In this case, the big front page story was an article about a new community garden at the Kraft Family YMCA, and how community gardens share fresh produce - year round - with local food pantries.
Here is an excerpt (or read the full article)
Western Wake Crisis Ministry - perhaps I'll look at donating some of my surplus to them.When food charities call for help, donors head to the supermarket for boxes of pasta, jars of peanut butter and cans of soup and vegetables. Yet admirable and essential as these efforts are, few would choose to live solely on this nonperishable bounty.The freshest, tastiest and most nutritious produce is often the hardest for local pantries to provide because of expense and inconvenience. For example, the Holly Springs Food Cupboard has few consistent sources of fresh produce.That’s where community gardens step in, where even a not-so-green thumb can lend a helping hand. Shared plots have proliferated across the Triangle in the last decade, and almost all send crops to local charities.For example, the recently laid community plot at the Kraft Family YMCA will soon send seasonal bounty to the Holly Springs pantry, and downtown Cary’s Pocket Community Garden donates hundreds of pounds of produce each year to the Inter-Faith Food Shuttle.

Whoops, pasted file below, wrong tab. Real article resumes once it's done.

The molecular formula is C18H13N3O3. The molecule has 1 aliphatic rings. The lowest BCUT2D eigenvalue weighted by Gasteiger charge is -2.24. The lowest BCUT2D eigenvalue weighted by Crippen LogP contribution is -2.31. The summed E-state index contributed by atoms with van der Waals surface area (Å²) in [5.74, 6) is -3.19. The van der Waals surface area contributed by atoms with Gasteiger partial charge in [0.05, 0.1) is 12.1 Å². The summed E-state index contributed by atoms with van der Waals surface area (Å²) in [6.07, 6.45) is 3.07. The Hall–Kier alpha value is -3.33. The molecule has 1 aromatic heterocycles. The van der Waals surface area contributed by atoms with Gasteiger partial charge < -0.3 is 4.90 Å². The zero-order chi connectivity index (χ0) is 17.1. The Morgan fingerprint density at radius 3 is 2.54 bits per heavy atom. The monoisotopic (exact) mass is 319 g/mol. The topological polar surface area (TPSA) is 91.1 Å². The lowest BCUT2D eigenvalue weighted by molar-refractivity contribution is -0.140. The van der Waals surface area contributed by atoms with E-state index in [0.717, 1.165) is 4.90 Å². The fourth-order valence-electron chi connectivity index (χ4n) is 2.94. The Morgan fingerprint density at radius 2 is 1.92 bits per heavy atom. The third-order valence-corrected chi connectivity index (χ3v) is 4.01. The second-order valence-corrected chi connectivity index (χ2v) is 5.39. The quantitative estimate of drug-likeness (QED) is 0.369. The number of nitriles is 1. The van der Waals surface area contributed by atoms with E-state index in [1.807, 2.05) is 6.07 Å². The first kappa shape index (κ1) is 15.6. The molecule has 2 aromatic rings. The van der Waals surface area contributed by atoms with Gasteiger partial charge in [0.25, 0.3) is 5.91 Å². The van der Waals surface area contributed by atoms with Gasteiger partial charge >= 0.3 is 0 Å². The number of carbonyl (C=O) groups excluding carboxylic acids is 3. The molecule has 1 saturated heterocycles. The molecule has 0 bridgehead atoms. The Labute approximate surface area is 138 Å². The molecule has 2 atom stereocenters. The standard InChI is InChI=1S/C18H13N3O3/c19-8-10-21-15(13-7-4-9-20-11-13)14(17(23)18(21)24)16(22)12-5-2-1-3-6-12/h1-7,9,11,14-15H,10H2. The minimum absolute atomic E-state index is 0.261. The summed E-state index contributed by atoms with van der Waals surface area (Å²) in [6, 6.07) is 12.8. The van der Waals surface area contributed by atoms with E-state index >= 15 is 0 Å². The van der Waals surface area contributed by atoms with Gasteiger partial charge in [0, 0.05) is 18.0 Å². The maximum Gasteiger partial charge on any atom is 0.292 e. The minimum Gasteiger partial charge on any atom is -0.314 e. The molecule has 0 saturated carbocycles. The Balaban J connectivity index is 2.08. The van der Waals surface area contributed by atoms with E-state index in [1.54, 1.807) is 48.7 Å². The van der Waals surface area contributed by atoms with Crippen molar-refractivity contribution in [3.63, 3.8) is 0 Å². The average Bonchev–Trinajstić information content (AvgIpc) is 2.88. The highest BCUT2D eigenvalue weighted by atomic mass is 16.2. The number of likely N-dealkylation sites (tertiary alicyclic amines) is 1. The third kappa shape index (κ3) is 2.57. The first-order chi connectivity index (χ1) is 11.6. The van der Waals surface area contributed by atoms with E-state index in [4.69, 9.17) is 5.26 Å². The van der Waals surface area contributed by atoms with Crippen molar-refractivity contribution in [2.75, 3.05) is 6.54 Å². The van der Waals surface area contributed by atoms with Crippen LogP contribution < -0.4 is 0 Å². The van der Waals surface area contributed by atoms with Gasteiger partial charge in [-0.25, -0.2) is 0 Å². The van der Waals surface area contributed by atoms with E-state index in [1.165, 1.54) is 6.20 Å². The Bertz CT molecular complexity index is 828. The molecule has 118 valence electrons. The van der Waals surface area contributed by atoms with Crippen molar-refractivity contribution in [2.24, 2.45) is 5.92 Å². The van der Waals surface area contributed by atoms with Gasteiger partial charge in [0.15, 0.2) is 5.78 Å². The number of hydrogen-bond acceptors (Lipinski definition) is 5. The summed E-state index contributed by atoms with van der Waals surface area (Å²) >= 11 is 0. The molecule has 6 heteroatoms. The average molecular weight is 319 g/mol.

Of course, if you're going to donate produce to a food pantry, you should make sure you're growing food that people want. Hot Peppers don't have the greatest appeal, but tomatoes, squash, greens, beans, squash and other such veggies would be popular choices.
I'd love to start a community garden in Apex. I wonder....
UPDATE: There is a community garden in Apex, the Simple Gifts Community Garden, operated by the Apex United Methodist Church. We are former members of this church (we transfered some years ago to Fuquay-Varina United Methodist Church). I will check them out on some upcoming work day!